Tuesday, April 18, 2006

How they're doing so far

Rejected title of this post: Question: What Better Time To Make Critical Judgments Than After 14 Games of a 162-Game Season? Answer: There's No Better Time! Let's Judge!

And with that spellbinding intro out of the way, here's TATB's quickie take on the early, mostly encouraging returns of the 2006 Red Sox:

Jason Varitek: Man, I hope his ass is okay. Er, let's just move on ...

Kevin Youkilis: Surprisingly stellar in his first significant playing time at first base, and while he'll never knock down the Coke bottles, he almost never fails to have a quality at-bat. He's a clone of a young Dave Magadan, which isn't an insult at all.

Mark Loretta: Reminds me of Jody Reed at his best. Smart hitter, more punch than you think, catches everything he can get his glove on. Just a great trade.

Alex Gonzalez: In terms of the ballclub's offense-at-all-costs tradition, he's sort of the Bizarro Red Sox player: He has no plate discipline, and when he encounters an off-speed pitch, he looks like a blindfolded kid trying to whack a pinata. He sure is a treat to watch at short, though. Might be better than Cabrera.

Mike Lowell: His bat is slow, but there's enough crappy pitching in the AL that he'll end up hitting 15-20 homers. Add that moderate production to his Gold Glove defense, and ultimately he's an asset.

Manny Ramirez: Yup, he's pretty much sucked. And come October, his numbers will look something like this: .300-40-130. If you're worried, you're probably just looking for a reason to gripe about him.

Coco Crisp: Even though the finger injury has delayed his Fenway debut, the Nation adores him already, and Johnny Damon is jealous.

Trot Nixon: He's got the annual Nagging Injury Caused By Awkwardly Diving For A Misplayed Ball out of the way, so good health willing, maybe his hot start is signifying a .300-25-90 season to come.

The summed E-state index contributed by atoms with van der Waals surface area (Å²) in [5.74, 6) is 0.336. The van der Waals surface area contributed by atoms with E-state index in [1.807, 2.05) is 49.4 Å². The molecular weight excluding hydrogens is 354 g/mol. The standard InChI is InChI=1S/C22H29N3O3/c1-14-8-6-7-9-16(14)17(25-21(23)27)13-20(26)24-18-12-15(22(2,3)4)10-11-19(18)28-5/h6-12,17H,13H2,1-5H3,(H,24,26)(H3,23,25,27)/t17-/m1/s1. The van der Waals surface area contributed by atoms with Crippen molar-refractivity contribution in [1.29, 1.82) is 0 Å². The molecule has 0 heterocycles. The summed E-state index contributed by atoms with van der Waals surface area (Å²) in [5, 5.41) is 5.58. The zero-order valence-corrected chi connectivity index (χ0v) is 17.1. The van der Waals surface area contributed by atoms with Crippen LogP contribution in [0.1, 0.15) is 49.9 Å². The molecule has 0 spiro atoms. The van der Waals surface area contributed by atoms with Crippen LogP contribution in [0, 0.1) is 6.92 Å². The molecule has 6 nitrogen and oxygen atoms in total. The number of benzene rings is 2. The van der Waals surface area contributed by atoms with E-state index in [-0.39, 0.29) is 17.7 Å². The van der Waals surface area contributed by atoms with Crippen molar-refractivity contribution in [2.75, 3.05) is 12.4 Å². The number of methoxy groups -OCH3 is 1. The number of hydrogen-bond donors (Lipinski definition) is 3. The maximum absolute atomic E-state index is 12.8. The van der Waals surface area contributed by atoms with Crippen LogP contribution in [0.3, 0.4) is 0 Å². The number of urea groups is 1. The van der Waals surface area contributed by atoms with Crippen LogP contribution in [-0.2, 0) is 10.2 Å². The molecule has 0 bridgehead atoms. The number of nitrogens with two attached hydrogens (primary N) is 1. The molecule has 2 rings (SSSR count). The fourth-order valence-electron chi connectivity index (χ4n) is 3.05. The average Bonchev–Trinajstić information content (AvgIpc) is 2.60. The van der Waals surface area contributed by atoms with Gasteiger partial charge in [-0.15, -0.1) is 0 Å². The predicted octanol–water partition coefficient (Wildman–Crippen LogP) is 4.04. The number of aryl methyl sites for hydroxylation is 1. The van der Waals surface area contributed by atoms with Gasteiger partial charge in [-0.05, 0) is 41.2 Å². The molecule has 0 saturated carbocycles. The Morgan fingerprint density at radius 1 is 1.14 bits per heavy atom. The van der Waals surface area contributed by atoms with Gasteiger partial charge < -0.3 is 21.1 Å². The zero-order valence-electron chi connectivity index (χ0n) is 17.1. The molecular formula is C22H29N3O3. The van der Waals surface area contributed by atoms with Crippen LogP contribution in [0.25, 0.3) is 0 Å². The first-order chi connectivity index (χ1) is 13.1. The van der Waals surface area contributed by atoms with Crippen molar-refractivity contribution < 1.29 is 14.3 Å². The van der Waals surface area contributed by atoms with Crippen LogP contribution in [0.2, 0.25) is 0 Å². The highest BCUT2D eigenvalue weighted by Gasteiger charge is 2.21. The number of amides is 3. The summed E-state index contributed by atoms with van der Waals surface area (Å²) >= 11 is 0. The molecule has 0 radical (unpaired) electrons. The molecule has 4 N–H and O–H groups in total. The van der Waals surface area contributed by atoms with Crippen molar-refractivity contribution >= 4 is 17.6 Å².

David Ortiz: Good Lord, is it possible that he's still improving? That he gets anything to hit in clutch situations is a tribute to the general stubbornness (stupidity?) of big-league managers. I don't even want to consider what recent Red Sox history would be like without him.

Curt Schilling: We know he's not prone to understatement, but when Schilling says, "I feel like I'm the best I've ever been," well, we can't help feeling pretty damn good about this team's chances.

Josh Beckett: I've been an unabashed fan since his brief stopover with the Sea Dogs (he whiffed the first 8 batters he faced in his Double A debut), I've believed since the day the trade was made that he will be the 2006 AL Cy Young winner, and his starts are turning into must-see events much in the way Pedro's and Roger's used to be. My appreciation for him made clear, I must air one complaint: Given that he seeks vigilante justice whenever he determines an opponent (Ryan Howard, Shea Hillenbrand) isn't "respecting the game," shouldn't he tone down the fist-pumping histrionics just a bit? Competitiveness is great; I just like it better when the hypocrites reside in the Bronx.

Matt Clement: You know the scouting report: Sweetheart of a guy, better-than-average stuff, excruciatingly painful to watch. Maybe he'll continue to pitch well enough against the dregs of the league that one of them will eventually trade for him.